Oh my gosh, you’re exactly right. Society has given shamed people for tears for so long that it’s hard not to cry without apologizing for doing so. Thank you for allowing your patients to cry freely and get out the pain they so need to process. I hope everyone will learn from your wisdom and feel free to cry when they need to.

  209. Thank you Marie for interviewing your friend Marianne and Marianne for your experiential wisdom. This was just the medicinal spiritual food I needed right now.
    Regina

  210. Leigh Schlemmer

    Marie & Marianne,
    I’m an aspiring depression coach–I can’t tell you how inspiring this was for me personally and for my future life coaching business! It has added a new dimension to my own healing, and I’m excited to share what I’ve learned in this video with my future clients. Thank you for this insight–you are both WOW-Women in my book 👯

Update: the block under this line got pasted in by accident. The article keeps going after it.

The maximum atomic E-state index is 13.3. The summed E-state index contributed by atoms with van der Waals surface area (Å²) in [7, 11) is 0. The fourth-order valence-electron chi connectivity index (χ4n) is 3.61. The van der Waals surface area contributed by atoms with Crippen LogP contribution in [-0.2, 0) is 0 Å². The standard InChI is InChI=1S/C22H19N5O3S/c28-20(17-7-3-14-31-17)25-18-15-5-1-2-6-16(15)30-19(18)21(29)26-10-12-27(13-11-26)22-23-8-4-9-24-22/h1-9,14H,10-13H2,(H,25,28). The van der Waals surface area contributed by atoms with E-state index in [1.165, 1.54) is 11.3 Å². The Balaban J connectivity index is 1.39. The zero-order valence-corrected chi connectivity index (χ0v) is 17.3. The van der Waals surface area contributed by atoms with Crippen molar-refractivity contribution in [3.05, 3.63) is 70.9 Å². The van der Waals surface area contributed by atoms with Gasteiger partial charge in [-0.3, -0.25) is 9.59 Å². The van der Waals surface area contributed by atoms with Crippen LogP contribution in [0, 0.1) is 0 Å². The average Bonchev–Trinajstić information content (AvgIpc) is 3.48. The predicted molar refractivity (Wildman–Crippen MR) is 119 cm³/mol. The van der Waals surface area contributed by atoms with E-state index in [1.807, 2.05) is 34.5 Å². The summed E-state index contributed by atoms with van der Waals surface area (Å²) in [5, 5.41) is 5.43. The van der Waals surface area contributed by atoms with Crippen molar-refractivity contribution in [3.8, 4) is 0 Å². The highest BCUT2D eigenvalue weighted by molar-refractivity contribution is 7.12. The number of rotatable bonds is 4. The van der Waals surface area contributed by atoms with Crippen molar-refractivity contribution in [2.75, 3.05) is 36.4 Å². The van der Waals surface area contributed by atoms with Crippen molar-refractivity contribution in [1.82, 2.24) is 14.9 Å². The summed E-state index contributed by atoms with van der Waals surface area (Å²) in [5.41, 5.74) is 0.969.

211. Sandra

    Wow. Great interview, Marie with Marianne Williamson. I got alot out of this. What I got the most was that we are here for a short period in physical form so just LOVE. LOVE is what it’s all about.

  212. Susan

    Wow! Just WOW! I have shared this on my facebook and I am still just blown away. Marianne you rock my world. Anytime I read one of your books or facebook posts a sense of peace and connection runs through me. Thank YOU!

  213. This interview is amazing, so many suffer unnecessarily by limiting their mindsets about their situations and then seek medication. Pain is transformative. Feel it, acknowledge it and learn from it. We are meant to fall down because we need to stand back up.